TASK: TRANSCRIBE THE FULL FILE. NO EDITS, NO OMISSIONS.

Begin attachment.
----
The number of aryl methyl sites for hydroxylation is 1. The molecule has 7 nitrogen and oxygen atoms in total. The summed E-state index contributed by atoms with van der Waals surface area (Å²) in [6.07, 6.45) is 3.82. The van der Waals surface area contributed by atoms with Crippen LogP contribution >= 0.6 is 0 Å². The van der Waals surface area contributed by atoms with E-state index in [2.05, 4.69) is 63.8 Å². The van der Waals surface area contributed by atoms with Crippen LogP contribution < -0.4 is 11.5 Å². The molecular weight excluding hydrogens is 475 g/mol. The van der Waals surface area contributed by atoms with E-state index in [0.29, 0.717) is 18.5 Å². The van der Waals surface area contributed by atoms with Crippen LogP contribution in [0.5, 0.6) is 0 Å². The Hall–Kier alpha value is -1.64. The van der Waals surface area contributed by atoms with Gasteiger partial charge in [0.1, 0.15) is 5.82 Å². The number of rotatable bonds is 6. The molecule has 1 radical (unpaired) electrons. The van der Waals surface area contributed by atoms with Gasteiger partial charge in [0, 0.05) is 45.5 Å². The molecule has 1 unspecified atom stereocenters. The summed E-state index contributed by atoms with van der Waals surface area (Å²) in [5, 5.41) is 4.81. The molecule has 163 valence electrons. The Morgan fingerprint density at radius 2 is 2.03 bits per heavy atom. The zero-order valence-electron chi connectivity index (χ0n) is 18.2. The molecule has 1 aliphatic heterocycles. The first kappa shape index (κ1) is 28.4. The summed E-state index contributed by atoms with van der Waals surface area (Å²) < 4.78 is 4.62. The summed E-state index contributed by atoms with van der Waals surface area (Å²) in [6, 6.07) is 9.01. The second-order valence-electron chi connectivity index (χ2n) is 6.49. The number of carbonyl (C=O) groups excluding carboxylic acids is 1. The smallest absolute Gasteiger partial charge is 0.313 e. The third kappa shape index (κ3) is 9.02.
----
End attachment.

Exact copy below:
The number of aryl methyl sites for hydroxylation is 1. The molecule has 7 nitrogen and oxygen atoms in total. The summed E-state index contributed by atoms with van der Waals surface area (Å²) in [6.07, 6.45) is 3.82. The van der Waals surface area contributed by atoms with Crippen LogP contribution >= 0.6 is 0 Å². The van der Waals surface area contributed by atoms with E-state index in [2.05, 4.69) is 63.8 Å². The van der Waals surface area contributed by atoms with Crippen LogP contribution < -0.4 is 11.5 Å². The molecular weight excluding hydrogens is 475 g/mol. The van der Waals surface area contributed by atoms with E-state index in [0.29, 0.717) is 18.5 Å². The van der Waals surface area contributed by atoms with Crippen LogP contribution in [0.5, 0.6) is 0 Å². The Hall–Kier alpha value is -1.64. The van der Waals surface area contributed by atoms with Gasteiger partial charge in [0.1, 0.15) is 5.82 Å². The number of rotatable bonds is 6. The molecule has 1 radical (unpaired) electrons. The van der Waals surface area contributed by atoms with Gasteiger partial charge in [0, 0.05) is 45.5 Å². The molecule has 1 unspecified atom stereocenters. The summed E-state index contributed by atoms with van der Waals surface area (Å²) in [5, 5.41) is 4.81. The molecule has 163 valence electrons. The Morgan fingerprint density at radius 2 is 2.03 bits per heavy atom. The zero-order valence-electron chi connectivity index (χ0n) is 18.2. The molecule has 1 aliphatic heterocycles. The first kappa shape index (κ1) is 28.4. The summed E-state index contributed by atoms with van der Waals surface area (Å²) < 4.78 is 4.62. The summed E-state index contributed by atoms with van der Waals surface area (Å²) in [6, 6.07) is 9.01. The second-order valence-electron chi connectivity index (χ2n) is 6.49. The number of carbonyl (C=O) groups excluding carboxylic acids is 1. The smallest absolute Gasteiger partial charge is 0.313 e. The third kappa shape index (κ3) is 9.02.